“We here at the New England Forestry Foundation were excited to partner with Trust for Public Land, Vermont Housing and Conservation Board, and the Burke community to establish this vital community forest and help protect its important range of benefits, from public recreation and wildlife habitat to carbon sequestration,” said Will Brune, Chief Conservation Officer at New England Forestry Foundation. “Willey Woods brings the total forestland we’ve protected through conservation easements in Vermont to just over 12,000 acres, and it’s a truly beautiful addition to our suite of conserved land.”

Protection of Willey Woods Community Forest was made possible through generous support from the Vermont Housing and Conservation Board, the Town of Burke, the Davis Conservation Foundation, Community National Bank, the Northeast Kingdom Fund of the Vermont Community Foundation, and private donors.

Trust for Public Land’s Community Forest Program is helping communities reconnect their residents to their natural spaces and to one another. Managed locally by residents, a community forest is a permanently protected natural space designed to connect people to the benefits and joys of the outdoors. Beyond Willey Woods Community Forest, Trust for Public Land has helped establish over 30 community forests across the U.S and leads advocacy at the federal level to grow public investments in community forests.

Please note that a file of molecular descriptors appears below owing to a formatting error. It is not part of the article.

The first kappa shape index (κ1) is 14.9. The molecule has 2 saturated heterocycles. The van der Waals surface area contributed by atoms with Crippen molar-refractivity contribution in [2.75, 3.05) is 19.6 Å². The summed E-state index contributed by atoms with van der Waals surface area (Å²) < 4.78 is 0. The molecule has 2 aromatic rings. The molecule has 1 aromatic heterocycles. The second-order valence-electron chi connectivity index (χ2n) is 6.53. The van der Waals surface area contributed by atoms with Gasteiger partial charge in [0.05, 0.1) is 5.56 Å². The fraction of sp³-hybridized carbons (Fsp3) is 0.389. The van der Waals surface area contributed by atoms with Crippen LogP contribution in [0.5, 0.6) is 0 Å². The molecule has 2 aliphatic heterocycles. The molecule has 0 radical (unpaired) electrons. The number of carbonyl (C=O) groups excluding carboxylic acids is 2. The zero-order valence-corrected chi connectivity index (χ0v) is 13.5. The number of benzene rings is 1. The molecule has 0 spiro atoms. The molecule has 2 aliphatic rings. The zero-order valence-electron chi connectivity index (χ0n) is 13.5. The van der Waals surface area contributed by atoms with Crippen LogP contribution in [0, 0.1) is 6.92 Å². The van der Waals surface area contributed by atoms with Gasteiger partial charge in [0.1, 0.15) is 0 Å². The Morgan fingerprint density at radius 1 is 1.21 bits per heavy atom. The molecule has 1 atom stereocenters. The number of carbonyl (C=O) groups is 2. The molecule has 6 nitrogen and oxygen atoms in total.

Municipally owned forests can be unique assets that are increasingly recognized as land-based community development tools that deliver positive outcomes to the residents, visitors, and businesses located in their service areas. In partnership with the U.S. Forest Service and with generous support from the U.S. Endowment for Forestry and Communities, Trust for Public Land released a special report in 2021 entitled “Community Forests: A Path to Prosperity and Connection.” The case studies explored in this report illustrate a growing movement across the country towards increased local stewardship, participation and investment in community forests, a movement that’s seeing its latest success with the Willey Woods Community Forest in West Burke, Vermont.

Community forests—like all forests—mitigate climate change since trees absorb and store carbon dioxide. New England is projected to lose 1.2 million acres of forest, along with 19 percent of its carbon-storage capacity, by 2060. A changing climate and deforestation are threatening some of the most biodiverse regions of the United States. Protection of our forested landscapes is one of the best strategies we have to combat climate change.

About Trust for Public Land

Trust for Public Land (TPL) is a national nonprofit that works to connect everyone to the benefits and joys of the outdoors. As a leader in equitable access to the outdoors, TPL works with communities to create parks and protect public land where they are needed most. Since 1972, TPL has protected more than 4 million acres of public land, created more than 5,364 parks, trails, schoolyards, and iconic outdoor places, raised $93 billion in public funding for parks and public lands, and connected nearly 9.4 million people to the outdoors. To learn more, visit tpl.org.